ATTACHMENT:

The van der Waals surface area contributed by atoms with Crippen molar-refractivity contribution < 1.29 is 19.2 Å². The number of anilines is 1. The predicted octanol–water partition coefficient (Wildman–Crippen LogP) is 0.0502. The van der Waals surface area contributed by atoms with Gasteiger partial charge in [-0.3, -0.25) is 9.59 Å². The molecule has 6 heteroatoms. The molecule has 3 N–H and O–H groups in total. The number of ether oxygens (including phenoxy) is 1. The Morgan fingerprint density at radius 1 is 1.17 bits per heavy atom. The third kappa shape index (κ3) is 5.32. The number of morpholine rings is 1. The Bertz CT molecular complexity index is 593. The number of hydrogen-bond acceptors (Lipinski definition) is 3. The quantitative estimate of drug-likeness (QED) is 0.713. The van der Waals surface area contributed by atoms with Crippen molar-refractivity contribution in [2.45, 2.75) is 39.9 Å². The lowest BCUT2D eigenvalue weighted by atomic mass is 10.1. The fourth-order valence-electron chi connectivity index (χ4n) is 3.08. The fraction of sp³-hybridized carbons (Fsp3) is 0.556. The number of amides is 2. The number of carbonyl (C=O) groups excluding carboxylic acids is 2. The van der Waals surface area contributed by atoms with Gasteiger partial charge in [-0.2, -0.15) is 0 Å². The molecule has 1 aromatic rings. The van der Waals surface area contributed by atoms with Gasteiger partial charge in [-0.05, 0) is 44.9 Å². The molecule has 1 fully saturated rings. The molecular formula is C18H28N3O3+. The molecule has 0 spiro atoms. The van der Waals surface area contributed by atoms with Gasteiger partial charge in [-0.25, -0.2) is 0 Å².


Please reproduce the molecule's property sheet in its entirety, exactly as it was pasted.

The van der Waals surface area contributed by atoms with Crippen molar-refractivity contribution < 1.29 is 19.2 Å². The number of anilines is 1. The predicted octanol–water partition coefficient (Wildman–Crippen LogP) is 0.0502. The van der Waals surface area contributed by atoms with Gasteiger partial charge in [-0.3, -0.25) is 9.59 Å². The molecule has 6 heteroatoms. The molecule has 3 N–H and O–H groups in total. The number of ether oxygens (including phenoxy) is 1. The Morgan fingerprint density at radius 1 is 1.17 bits per heavy atom. The third kappa shape index (κ3) is 5.32. The number of morpholine rings is 1. The Bertz CT molecular complexity index is 593. The number of hydrogen-bond acceptors (Lipinski definition) is 3. The quantitative estimate of drug-likeness (QED) is 0.713. The van der Waals surface area contributed by atoms with Crippen molar-refractivity contribution in [2.45, 2.75) is 39.9 Å². The lowest BCUT2D eigenvalue weighted by atomic mass is 10.1. The fourth-order valence-electron chi connectivity index (χ4n) is 3.08. The fraction of sp³-hybridized carbons (Fsp3) is 0.556. The number of amides is 2. The number of carbonyl (C=O) groups excluding carboxylic acids is 2. The van der Waals surface area contributed by atoms with Gasteiger partial charge in [-0.2, -0.15) is 0 Å². The molecule has 1 aromatic rings. The van der Waals surface area contributed by atoms with Gasteiger partial charge in [-0.05, 0) is 44.9 Å². The molecule has 1 fully saturated rings. The molecular formula is C18H28N3O3+. The molecule has 0 spiro atoms. The van der Waals surface area contributed by atoms with Gasteiger partial charge in [-0.25, -0.2) is 0 Å².